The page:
Cognitive psychopathology, a relatively new discipline takes its inspiration directly from the concepts and methods of cognitive psychopathology, and even more from sciences and cognitive neurosciences.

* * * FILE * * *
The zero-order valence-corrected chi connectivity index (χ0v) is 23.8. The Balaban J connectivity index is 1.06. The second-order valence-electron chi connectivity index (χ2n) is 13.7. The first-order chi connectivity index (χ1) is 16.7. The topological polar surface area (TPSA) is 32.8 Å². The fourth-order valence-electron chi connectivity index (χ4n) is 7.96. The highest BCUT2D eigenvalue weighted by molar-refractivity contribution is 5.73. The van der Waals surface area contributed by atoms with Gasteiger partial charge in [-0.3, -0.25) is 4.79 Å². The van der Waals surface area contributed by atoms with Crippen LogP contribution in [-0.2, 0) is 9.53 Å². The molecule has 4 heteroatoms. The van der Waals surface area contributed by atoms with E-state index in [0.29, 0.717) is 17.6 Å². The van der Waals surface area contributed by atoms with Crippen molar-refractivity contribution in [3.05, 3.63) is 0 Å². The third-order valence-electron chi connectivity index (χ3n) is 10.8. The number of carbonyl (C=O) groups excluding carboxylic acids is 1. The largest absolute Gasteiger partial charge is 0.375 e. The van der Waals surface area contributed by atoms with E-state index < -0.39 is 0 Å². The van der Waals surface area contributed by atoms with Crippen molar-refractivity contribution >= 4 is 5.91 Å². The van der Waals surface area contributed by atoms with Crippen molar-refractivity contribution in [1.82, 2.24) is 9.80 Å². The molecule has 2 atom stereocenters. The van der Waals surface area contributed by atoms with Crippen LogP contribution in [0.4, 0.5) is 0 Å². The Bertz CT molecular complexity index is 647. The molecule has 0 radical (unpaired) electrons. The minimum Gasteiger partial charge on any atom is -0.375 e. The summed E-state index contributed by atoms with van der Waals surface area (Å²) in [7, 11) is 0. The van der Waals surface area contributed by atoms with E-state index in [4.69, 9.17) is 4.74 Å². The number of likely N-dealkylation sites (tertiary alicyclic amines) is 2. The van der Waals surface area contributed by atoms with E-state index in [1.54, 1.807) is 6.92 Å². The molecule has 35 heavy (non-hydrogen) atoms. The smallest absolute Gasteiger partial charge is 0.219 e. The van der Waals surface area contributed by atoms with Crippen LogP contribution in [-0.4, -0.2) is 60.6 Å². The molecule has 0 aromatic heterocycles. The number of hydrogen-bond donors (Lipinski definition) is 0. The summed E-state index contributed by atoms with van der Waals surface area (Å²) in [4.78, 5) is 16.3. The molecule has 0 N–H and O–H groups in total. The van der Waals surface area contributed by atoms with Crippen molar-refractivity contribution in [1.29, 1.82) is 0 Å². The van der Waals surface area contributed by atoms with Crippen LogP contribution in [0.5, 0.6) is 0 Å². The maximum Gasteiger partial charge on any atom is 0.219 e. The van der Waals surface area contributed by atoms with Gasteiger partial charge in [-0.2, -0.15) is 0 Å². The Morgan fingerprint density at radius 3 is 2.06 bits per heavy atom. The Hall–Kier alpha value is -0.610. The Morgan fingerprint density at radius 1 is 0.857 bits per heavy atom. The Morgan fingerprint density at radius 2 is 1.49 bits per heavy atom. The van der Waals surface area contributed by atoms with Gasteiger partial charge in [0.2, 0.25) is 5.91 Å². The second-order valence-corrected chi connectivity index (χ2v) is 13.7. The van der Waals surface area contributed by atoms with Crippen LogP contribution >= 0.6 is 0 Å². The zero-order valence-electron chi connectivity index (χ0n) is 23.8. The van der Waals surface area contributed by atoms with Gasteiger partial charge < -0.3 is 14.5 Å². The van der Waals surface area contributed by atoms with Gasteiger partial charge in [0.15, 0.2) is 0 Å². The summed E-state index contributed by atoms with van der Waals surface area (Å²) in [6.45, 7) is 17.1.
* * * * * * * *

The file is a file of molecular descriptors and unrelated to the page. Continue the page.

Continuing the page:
Where can it be precisely positioned? A particularly influential approach in psychiatry, namely the biological approach, aims to explain a complex clinical symptomatology based on basic neurobiological changes, for example a hyperfunctioning of dopaminergic systems in the case of schizophrenia. But this complaint manifests itself in a large heterogeneity of symptoms, some said to be positive (hallucinations, delirium, disorganised speech and behaviour), and the others said to be negative (withdrawing into oneself, loss of motivation, disjointed speech, dulling of reactions). In short this kaleidoscopic vision of schizophrenia seems to underline a discrepancy between the proliferation and complexity of clinical symptoms on the one hand, and the simplicity of the explanation on the other. Based on this assessment, cognitive psychopathology aim to introduce an intermediary level of explanation, that of cognitive functioning. Thus, thanks to the models on which it bases itself and its own advances, it aims to provide the link between clinical symptomology of psychopathological states and biological factors.